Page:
"Wreck-It Ralph" did some major box office damage this weekend. The lighthearted animated picture had a $49.1 million opening weekend across 3,752 theaters. The gross gave "Wreck-It Ralph" the highest weekend opening for any Disney Animation Studios film. The movie that it beat out for the title was 2010's "Tangled" which made $48.8 million in its first weekend.
The $165 million movie shows video game favorite Ralph, voiced by John C. Reilly, deciding that he no longer wants to work as a bad guy. Directed by Rich Moore, "Wreck-It Ralph" has been well-received by critics.
Coming in second was Denzel Washington's "Flight." Directed by Robert Zemeckis, the drama made $25 million in its first weekend across 1,884 theaters. Washington stars as a troubled pilot who ends up crashing his airplane. His performance has been celebrated by critics and his name is being mentioned for potential Oscar nods.
Ben Affleck's Iran hostage crisis feature, "Argo," continued its box office success by taking the number three spot. The film made $10.2 million, putting it at a total of $75.9 million since its release. The movie won last weekend's box office when big-budget sci-fi adaptation "Cloud Atlas" flopped. The film, starring Tom Hanks and Halle Berry, cost $100 million and opened to mixed reviews. It made $5.3 million this weekend for a total gross of $18.3 million. This amount kept it out of the top five for the weekend.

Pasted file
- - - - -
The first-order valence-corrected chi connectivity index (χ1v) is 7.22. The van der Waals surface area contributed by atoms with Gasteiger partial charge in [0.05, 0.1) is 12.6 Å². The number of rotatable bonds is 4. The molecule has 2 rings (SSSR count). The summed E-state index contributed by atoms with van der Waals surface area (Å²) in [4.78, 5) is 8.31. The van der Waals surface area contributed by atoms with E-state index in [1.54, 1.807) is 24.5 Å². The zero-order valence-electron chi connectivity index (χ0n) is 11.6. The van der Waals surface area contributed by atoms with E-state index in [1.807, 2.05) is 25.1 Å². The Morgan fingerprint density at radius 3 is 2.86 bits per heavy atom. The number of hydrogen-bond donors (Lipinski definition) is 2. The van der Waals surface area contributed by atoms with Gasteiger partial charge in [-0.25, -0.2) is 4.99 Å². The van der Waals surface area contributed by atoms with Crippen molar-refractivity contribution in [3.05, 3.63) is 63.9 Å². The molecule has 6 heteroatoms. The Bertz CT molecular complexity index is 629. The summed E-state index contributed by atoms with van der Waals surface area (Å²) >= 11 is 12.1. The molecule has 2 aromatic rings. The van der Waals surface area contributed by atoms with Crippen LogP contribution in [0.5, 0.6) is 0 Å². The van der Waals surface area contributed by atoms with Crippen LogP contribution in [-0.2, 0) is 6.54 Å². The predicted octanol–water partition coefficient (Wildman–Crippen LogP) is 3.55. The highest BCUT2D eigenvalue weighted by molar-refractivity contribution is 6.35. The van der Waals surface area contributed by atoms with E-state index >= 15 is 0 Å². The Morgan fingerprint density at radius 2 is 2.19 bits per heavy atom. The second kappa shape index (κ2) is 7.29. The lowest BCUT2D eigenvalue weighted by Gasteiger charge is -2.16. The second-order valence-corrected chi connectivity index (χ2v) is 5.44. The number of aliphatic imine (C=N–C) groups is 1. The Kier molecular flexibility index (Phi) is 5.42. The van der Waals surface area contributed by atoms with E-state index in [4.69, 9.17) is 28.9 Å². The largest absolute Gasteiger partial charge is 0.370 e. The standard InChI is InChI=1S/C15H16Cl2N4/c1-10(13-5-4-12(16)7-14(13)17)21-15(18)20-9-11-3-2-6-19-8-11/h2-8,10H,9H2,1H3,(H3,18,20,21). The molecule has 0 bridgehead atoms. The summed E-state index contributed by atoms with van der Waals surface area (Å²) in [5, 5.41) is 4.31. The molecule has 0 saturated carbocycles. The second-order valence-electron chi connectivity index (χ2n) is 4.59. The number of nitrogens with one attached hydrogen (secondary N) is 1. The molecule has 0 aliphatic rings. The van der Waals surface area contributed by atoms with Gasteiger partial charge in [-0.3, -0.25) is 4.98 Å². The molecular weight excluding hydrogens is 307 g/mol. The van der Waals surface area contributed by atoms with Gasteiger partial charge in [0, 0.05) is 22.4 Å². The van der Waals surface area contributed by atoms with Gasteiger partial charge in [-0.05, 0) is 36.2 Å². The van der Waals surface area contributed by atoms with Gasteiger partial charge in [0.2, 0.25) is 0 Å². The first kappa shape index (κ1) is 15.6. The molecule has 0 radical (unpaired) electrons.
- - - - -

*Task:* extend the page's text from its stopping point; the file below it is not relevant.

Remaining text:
Other films that saw success were RZA's kung fu flick, "The Man with the Iron Fists," at number three with $8.2 million, and Liam Neeson's "Taken 2" at number five with $6 million.
<strong>Fright Factor: Mild, OK for younger kids</strong> Leave it to the geniuses at Pixar to find a hilarious way to depict the monsters that come out of kids' closets at night. Although there are definitely a few scream-worthy monster faces in the movie, Sulley and Mike Wazowski are genuinely good guys. Boo is quite possibly the most realistic toddler in movie history, making this is a must-see monster flick for the entire family.
<strong>Fright Factor: Mild, OK for younger kids</strong> The Adam Sandler and Selena Gomez-voiced animated comedy is more of a father-daughter relationship story than a monster flick, so it's a perfect way to introduce young moviegoers to the classic monsters of the horror genre without, you know, any of the actual horror. Kids will meet Dracula, Frankenstein, werewolves, the Invisible Man, and the Mummy.
'The Nightmare Before Christmas'
<strong>Fright Factor: Mild-to-moderate, OK for kids</strong> Equal parts horror movie, musical, and holiday adventure, Tim Burton's tribute to Halloween is one of the best animated movies of all time. Yes, some of the characters can take off their own heads and limbs, and the villain Oogie Boogie is one mean-looking boogie man, but this is a creeptastic, fantastic monster mash that's got a following among not just kids but Halloweentown-lovers of all ages.